Sport Kaylee McKeown sets 100m backstroke world record

Kaylee McKeown sets 100m backstroke world record

Kaylee McKeown has broken the world 100m backstroke world record at the Australian Olympic trials. Photo: AAP
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Australian swimmer Kaylee McKeown has broken the 100 metre backstroke world record at the nation’s Olympic selection trials.

The 19-year-old clocked 57.45 seconds in Sunday night’s final at the South Australian Aquatic Centre in Adelaide.

McKeown’s time betters the previous world mark of 57.57sec set by American Regan Smith in 2019.

McKeown says the death of her father 10 months ago inspired her to break the record.

McKeown’s father Sholto passed away in August from brain cancer.

“With COVID and the passing of my Dad in August last year, it has been a huge, huge build-up to these trials,” she said.

“And I have turned it into a bit of a hunger and motivation behind me.

“I use it every day that I wake up. I know it’s a privilege to be on this earth and walk and talk.

“So to get up and do that tonight is not really for me but my family.”

McKeown waved to her mother Sharon, who was in the grandstand at the South Australian Aquatic Centre to witness her daughter’s feat.

“I knew she was up in the crowd, I don’t like looking up before I walk out because I get a bit nervous but … I coudn’t help,” she said.

McKeown last month set a then Commonwealth and Australian record of 57.63.

But it wasn’t until just before warm-up on Sunday night that her coach Chris Mooney signalled the world record was a target.

“He did say something to me before I got in for warm-up, it was like ‘you know buddy, I believe in you’,” she said.

“I knew and he knew at that time, that it was go time.

“He knew something special was about to happen. I may not have known it but I was just trying to keep the nerves down as much as I could.

“I wouldn’t say it was a goal, I think I am more of a process-oriented person than times.

“And it just so happens that I nailed all those little pinpoints that I am going for.”

McKeown’s record sets up a highly-anticipated showdown with American star Smith at next month’s Tokyo Olympics.

“It’s just whoever comes up on the day, you never know what can happen in five, six weeks time,” she said.

Veteran Emily Seebohm finished second behind McKeown, securing a swim at her fourth Olympics.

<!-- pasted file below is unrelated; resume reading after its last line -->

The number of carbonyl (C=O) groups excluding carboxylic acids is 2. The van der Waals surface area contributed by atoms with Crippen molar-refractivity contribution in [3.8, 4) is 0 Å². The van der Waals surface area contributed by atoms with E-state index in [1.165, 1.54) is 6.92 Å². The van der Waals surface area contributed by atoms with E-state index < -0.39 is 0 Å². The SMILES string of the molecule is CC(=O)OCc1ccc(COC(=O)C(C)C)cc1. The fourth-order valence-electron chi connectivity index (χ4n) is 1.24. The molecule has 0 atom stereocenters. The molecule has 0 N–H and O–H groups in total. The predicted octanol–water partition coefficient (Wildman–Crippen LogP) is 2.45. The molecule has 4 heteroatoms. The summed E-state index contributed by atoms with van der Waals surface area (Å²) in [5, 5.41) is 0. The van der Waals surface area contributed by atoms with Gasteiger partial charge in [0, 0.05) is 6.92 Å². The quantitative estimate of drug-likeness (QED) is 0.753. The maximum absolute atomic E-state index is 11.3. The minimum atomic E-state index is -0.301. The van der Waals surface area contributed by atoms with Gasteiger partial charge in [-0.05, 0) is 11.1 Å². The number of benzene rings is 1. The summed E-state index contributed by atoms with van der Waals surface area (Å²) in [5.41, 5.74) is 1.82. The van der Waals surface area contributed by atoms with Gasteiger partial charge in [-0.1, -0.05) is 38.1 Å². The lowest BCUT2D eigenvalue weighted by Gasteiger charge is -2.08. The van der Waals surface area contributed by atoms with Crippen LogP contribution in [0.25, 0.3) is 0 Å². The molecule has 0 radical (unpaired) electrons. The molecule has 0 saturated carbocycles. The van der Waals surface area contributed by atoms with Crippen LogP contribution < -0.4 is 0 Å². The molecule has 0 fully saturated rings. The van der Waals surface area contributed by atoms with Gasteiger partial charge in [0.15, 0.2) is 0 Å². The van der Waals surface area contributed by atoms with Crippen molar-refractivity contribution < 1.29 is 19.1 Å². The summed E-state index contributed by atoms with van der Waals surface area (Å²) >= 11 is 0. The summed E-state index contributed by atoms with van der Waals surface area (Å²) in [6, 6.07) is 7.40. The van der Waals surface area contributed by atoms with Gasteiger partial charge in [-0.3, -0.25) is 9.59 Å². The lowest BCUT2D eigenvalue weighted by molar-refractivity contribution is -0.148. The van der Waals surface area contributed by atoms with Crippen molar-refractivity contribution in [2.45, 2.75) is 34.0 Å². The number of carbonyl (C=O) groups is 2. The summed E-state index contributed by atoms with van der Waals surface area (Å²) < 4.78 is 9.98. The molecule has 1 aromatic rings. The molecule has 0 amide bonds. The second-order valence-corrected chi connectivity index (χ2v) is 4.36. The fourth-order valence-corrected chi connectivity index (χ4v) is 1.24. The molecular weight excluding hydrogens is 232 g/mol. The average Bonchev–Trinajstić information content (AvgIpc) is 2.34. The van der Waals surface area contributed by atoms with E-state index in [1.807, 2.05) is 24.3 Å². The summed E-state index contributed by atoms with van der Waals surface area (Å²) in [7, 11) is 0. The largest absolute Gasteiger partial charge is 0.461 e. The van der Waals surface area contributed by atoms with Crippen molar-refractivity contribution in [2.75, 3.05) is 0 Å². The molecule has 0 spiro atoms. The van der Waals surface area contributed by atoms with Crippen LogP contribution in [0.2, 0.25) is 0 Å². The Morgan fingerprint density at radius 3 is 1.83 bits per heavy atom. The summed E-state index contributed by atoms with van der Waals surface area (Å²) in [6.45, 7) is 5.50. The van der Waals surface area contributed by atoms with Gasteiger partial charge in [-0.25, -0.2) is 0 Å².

Horton challenges conquerers

With his Olympic title defence over, Mack Horton is challenging his conquerors to continue his gold-medal swimming legacy at the Tokyo Games.

Horton has failed to earn selection on Australia’s team for Tokyo in the 400 metres freestyle, the event he won at the 2016 Olympics.

In a stunning final at the Australian Olympic selection trials in Adelaide on Saturday night, Horton was among five swimmers to finish inside the qualifying time.

The top three clocked the fastest 400m freestyle times in the world this year.

But Horton finished third. And only the top two – Elijah Winnington and Jack McLoughlin – secure selection.

“That’s swimming,” Horton said.

“I literally gave it everything.

“I’m very happy for the boys … hopefully they can keep carrying the 400 legacy for Australia.”

The 21-year-old Winnington said he had toppled his hero.

“I had a little moment with Mack after that race and I pretty much told him he’s my hero,” Winnington said.

“He’s an incredible swimmer.”

Winnington won in three minutes and 42.65 seconds ahead of McLoughlin (3:43.27) while Horton (3:43.92) is still a chance to earn selection for Tokyo in the 200m freestyle, to be contested Sunday.

The opening night of the trials at the South Australian Aquatic Centre featured Australian records to Emma McKeon (100m butterfly) and Brendon Smith (400m individual medley).

The multi-talented McKeon, who could race as many as eight events in Tokyo, won in 55.93sec, bettering her previous Australian record of 56.18sec.

McKeon was on world-record pace until fading in the last five metres but was unaware she was close to Swede Sarah Sjostrom’s world benchmark of 55.48sec.

“That gives me confidence,” McKeon said.

“It’s significantly faster than what I have been going for the last four years.”

McKeon, who won four medals – gold and two silvers in relays and a bronze in the 200m freestyle – at the 2016 Rio Olympics, said she was benefiting from the Tokyo Games being postponed a year because of the coronavirus pandemic.

“Having that extra year definitely helped … I really feel a lot stronger and just a lot more confident in my ability compared to March last year,” she said.

“I was definitely ready and well-prepared if the Olympics were on last year. Having that extra year just got me even more ready.”

In the men’s 400m medley, 20-year-old Smith set an Australian record of 4:10.04 – a tenth of a second quicker than Thomas Fraser-Holmes’ previous mark.

Second-placed Se-Bom Lee also earnt Olympic selection by finishing inside the qualifying time.